Objectives: Total arterial myocardial revascularization using bilateral internal mammary arteries shows improved results for mortality, long-term survival and superior graft patency. It has become the standard technique according to recent guidelines. However, these patients may have an increased risk of developing sternal wound infections, especially obese patients or those with diabetes. One reason for the wound complications may be early sternum instability. This situation could be avoided by using a thorax support vest (e.g. Posthorax® vest). This retrospective study compared the wound complications after bilateral internal mammary artery grafting including the use of a Posthorax vest.
Methods: Between April 2015 and May 2017, 1613 patients received total arterial myocardial revascularization using bilateral internal mammary artery via a median sternotomy. The Posthorax support vest was used from the second postoperative day. We compared those patients with 1667 patients operated on via the same access in the preceding 26 months. The end points were the incidence of wound infections, when the wound infection occurred and how many wound revisions were needed until wound closure.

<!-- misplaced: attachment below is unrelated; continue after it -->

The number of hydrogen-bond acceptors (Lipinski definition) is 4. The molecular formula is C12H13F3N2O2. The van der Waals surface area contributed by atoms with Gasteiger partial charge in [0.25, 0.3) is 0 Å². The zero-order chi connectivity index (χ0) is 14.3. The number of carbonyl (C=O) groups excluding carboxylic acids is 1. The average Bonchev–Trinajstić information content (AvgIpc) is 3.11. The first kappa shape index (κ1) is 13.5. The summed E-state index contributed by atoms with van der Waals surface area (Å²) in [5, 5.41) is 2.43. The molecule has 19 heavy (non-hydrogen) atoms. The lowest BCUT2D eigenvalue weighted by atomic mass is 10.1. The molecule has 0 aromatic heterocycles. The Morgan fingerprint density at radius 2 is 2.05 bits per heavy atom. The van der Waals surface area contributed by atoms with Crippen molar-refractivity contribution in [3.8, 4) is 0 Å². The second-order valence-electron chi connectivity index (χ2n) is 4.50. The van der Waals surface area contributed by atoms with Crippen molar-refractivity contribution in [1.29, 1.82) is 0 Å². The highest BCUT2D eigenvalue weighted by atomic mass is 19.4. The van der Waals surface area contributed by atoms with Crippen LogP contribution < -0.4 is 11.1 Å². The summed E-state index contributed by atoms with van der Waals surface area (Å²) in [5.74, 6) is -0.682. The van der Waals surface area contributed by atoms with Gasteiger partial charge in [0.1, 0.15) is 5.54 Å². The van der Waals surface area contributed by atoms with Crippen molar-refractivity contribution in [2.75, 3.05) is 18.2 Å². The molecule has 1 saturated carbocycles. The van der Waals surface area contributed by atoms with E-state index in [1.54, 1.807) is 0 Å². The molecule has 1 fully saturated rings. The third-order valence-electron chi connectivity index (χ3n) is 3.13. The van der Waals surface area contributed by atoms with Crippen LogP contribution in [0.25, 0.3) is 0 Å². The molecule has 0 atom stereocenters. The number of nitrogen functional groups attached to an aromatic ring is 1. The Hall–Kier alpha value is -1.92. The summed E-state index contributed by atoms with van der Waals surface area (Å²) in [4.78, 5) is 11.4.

Results: The demographic data of both groups were similar. A significant advantage for the use of a thorax support vest could be seen regarding the incidence of wound infections (P = 0.036) and the length of hospital stay when a wound complication did occur (P = 0.018).
Conclusions: As seen in this retrospective study, the early perioperative use of a thorax stabilization vest, such as the Posthorax vest, can reduce the incidence of sternal wound complications significantly. Furthermore, when a wound infection occurred, and the patient returned to the hospital for wound revision, patients who were given the Posthorax vest postoperatively had a significantly shorter length of stay until wound closure.
Keywords: Bilateral mammary artery; External sternum stabilization; Surgical site infection.
© The Author(s) 2019. Published by Oxford University Press on behalf of the European Association for Cardio-Thoracic Surgery. All rights reserved.